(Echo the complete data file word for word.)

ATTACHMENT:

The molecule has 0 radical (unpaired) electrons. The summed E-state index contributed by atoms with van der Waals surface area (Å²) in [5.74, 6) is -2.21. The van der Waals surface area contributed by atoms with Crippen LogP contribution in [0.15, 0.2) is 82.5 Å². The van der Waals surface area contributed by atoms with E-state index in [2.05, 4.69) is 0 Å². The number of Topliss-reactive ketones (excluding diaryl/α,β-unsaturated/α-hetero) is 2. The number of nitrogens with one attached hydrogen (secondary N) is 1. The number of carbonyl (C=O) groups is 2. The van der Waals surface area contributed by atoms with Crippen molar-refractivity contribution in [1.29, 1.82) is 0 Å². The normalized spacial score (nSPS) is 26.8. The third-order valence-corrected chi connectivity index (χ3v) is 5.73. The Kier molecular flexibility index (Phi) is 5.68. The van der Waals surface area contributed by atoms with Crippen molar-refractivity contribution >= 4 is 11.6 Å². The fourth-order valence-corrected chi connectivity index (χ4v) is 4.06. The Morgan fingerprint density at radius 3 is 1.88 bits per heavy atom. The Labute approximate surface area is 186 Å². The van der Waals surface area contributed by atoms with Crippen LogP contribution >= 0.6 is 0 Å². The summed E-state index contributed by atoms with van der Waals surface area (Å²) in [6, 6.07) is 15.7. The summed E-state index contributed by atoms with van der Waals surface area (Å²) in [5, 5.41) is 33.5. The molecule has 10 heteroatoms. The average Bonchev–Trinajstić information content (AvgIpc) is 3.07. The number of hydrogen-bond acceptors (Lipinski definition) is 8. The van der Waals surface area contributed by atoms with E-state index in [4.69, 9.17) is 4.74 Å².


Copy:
The molecule has 0 radical (unpaired) electrons. The summed E-state index contributed by atoms with van der Waals surface area (Å²) in [5.74, 6) is -2.21. The van der Waals surface area contributed by atoms with Crippen LogP contribution in [0.15, 0.2) is 82.5 Å². The van der Waals surface area contributed by atoms with E-state index in [2.05, 4.69) is 0 Å². The number of Topliss-reactive ketones (excluding diaryl/α,β-unsaturated/α-hetero) is 2. The number of nitrogens with one attached hydrogen (secondary N) is 1. The number of carbonyl (C=O) groups is 2. The van der Waals surface area contributed by atoms with Crippen molar-refractivity contribution in [1.29, 1.82) is 0 Å². The normalized spacial score (nSPS) is 26.8. The third-order valence-corrected chi connectivity index (χ3v) is 5.73. The Kier molecular flexibility index (Phi) is 5.68. The van der Waals surface area contributed by atoms with Crippen molar-refractivity contribution >= 4 is 11.6 Å². The fourth-order valence-corrected chi connectivity index (χ4v) is 4.06. The Morgan fingerprint density at radius 3 is 1.88 bits per heavy atom. The Labute approximate surface area is 186 Å². The van der Waals surface area contributed by atoms with Crippen LogP contribution >= 0.6 is 0 Å². The summed E-state index contributed by atoms with van der Waals surface area (Å²) in [6, 6.07) is 15.7. The summed E-state index contributed by atoms with van der Waals surface area (Å²) in [5, 5.41) is 33.5. The molecule has 10 heteroatoms. The average Bonchev–Trinajstić information content (AvgIpc) is 3.07. The number of hydrogen-bond acceptors (Lipinski definition) is 8. The van der Waals surface area contributed by atoms with E-state index in [4.69, 9.17) is 4.74 Å².